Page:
Is Symptomatic Remission a Necessary Step Towards Better Functional Outcomes for Persons With Schizophrenia Engaged in Community-Based Psychosocial Rehabilitation?
Methods: Data were derived from two longitudinal studies undertaken in Los Angeles. Participants were recruited at index admission to psychosocial rehabilitation. Participants completed a battery of research assessments at baseline and every six months thereafter over a period of up to two years. Per the proposed criteria, participants with ratings of ≤3 on the core symptomatology of schizophrenia assessed with the Brief Psychiatric Rating Scale and did not require psychiatric hospitalization in the prior 6 months were considered in symptomatic remission. The Strauss and Carpenter Outcome Scale was used to evaluate functional outcomes over a 6-month period in the following domains: psychiatric hospitalization, useful employment, and social contacts. Each item was rated on a 4-point Likert Scale; higher scores reflected less impairment. Analyses were conducted using data collected at baseline, 6- and 12-month follow-up from 244 participants with schizophrenia. Growth curve analysis was used to describe the patterns of change in the aforementioned functional domains and to estimate the effect of symptomatic remission on these outcomes over time. Two-tailed directional tests were set at a significance level of p< 0.05. Analyses were performed using STATA 12.
Results: The ethnically diverse sample comprised of a majority of male participants (67%). The average age of the sample was 38.08 (SD = 9.25) with a mean duration of illness was 14.44 years (SD = 10.14). The trajectory for psychiatric hospitalization was characterized by a positive linear change (β = 0.19, p < 0.001), reflecting improvement. Likewise, the trajectory for useful employment was characterized by a positive linear change (β = 0.18, p < 0.01). In contrast, a linear individual growth model could not be fitted for social contacts (β = 0.032, p > 0.05); therefore, the impact of symptomatic remission on social contacts over time was not assessed. Compared to unremitted participants, remitted participants had better psychiatric hospitalization scores (3.22 vs. 3.86) and useful employment scores (0.75 vs. 1.05) at admission to psychosocial rehabilitation (all significant at p < 0.001). Remitted participants also had better psychiatric hospitalization scores (β = 0.64, p < 0.001) and useful employment scores (β = 0.30, p< 0.05) over time.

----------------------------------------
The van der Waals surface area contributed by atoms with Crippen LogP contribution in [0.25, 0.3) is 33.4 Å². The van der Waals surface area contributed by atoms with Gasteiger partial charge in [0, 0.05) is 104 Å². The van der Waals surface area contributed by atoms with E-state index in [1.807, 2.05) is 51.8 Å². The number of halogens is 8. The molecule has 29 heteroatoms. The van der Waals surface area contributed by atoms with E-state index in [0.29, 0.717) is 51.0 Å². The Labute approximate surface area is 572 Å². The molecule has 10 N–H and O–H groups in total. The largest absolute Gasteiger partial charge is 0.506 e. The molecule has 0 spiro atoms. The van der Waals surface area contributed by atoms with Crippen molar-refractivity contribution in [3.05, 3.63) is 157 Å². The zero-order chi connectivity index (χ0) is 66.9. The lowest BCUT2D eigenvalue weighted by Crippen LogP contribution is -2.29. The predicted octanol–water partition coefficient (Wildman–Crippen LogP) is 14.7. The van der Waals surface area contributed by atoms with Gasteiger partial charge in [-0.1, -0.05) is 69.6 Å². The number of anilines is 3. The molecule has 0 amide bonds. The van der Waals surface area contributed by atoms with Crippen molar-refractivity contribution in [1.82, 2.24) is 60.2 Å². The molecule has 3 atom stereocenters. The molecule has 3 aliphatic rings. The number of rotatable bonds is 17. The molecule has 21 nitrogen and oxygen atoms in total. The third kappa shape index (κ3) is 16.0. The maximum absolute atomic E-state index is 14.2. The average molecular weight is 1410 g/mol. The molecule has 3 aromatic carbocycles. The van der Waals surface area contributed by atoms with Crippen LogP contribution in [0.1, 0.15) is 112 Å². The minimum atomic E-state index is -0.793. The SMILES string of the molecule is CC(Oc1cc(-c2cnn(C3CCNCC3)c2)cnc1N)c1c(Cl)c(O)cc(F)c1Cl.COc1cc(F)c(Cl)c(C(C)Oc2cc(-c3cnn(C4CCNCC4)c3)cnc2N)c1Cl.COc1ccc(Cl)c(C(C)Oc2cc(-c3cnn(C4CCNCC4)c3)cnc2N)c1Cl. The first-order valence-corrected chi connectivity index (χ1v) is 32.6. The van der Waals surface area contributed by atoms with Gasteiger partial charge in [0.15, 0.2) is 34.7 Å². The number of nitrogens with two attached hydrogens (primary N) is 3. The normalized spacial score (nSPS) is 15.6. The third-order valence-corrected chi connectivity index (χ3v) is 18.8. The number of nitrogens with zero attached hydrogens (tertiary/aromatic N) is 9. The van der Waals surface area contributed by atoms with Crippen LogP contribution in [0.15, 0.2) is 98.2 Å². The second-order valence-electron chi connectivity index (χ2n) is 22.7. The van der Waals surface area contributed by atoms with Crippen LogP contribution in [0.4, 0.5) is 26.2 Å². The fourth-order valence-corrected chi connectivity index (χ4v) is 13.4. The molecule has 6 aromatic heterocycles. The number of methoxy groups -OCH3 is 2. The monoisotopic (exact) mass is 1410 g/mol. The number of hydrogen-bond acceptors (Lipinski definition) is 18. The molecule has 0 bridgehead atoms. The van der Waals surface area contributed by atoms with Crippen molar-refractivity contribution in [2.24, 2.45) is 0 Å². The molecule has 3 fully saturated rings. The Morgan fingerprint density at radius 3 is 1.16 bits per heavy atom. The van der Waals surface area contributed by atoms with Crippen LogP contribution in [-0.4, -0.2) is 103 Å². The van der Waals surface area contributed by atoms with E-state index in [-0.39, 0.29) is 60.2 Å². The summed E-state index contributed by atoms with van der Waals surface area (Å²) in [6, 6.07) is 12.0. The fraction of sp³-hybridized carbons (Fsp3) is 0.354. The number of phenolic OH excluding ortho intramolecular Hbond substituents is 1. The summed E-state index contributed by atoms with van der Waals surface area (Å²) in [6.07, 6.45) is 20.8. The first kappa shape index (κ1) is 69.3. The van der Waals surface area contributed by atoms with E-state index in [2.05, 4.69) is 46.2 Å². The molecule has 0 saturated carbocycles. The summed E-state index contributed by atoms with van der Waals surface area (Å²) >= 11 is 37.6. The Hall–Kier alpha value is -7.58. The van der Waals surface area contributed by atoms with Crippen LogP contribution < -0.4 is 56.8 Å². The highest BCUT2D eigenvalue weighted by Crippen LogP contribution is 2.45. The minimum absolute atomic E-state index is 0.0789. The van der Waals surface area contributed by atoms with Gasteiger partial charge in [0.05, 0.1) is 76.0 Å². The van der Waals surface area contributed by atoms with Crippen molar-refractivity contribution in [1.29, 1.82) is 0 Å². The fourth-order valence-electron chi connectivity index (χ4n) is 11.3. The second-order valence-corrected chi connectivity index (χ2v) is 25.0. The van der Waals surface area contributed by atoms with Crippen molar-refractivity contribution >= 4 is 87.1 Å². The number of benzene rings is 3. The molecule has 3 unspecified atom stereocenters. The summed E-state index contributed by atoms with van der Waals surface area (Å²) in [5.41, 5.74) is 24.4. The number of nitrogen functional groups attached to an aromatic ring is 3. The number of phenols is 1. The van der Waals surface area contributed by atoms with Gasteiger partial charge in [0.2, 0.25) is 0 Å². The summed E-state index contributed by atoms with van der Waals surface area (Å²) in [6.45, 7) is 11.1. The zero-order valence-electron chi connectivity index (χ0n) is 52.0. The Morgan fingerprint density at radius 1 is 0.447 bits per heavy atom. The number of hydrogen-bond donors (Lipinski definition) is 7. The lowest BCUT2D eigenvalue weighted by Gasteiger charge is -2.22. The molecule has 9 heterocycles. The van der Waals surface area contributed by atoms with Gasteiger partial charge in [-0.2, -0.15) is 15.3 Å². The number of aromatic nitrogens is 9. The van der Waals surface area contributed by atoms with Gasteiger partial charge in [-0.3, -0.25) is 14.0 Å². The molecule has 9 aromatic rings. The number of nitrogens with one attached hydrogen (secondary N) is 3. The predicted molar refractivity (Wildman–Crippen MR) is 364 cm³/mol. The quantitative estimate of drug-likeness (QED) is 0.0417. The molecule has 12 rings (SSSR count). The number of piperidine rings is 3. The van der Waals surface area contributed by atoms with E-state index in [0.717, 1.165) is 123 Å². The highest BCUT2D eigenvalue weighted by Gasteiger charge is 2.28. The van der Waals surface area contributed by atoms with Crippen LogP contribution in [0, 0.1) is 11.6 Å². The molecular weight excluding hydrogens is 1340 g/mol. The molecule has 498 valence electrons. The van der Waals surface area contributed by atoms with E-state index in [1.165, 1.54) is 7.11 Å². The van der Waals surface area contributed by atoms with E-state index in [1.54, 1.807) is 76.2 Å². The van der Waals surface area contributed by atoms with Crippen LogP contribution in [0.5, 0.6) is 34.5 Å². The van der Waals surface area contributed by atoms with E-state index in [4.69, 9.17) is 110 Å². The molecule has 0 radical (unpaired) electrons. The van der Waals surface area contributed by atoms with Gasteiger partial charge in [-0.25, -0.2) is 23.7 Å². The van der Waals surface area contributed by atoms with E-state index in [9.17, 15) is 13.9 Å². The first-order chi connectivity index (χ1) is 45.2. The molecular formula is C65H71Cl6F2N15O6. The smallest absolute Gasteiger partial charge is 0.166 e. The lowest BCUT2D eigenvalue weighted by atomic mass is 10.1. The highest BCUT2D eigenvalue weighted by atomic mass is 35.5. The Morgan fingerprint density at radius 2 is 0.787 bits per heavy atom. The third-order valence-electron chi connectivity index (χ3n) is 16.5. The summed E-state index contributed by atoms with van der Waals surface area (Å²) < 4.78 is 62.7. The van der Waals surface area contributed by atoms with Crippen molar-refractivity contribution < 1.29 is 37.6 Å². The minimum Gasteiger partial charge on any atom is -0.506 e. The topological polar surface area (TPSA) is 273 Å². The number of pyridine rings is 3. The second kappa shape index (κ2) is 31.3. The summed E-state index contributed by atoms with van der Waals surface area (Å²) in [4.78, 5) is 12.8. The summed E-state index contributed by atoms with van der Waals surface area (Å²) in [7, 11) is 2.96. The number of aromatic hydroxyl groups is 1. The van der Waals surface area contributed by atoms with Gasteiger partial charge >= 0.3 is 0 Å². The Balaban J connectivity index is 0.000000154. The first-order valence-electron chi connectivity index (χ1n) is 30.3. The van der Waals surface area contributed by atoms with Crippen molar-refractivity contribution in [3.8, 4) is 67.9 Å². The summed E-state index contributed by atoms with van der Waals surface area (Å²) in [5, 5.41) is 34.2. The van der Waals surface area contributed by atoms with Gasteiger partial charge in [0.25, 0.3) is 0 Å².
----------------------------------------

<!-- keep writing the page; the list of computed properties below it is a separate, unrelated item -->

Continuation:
Implications: Our findings indicate that functional outcomes – psychiatric hospitalization and useful employment – improved linearly over time in this sample of individuals with schizophrenia, which could be attributable to engagement in psychosocial rehabilitation. Participants who achieved symptomatic remission showed significantly larger improvements in functioning over time compared to unremitted participants, suggesting that symptom stabilization is an important precedent for achieving gains in functioning among persons with schizophrenia.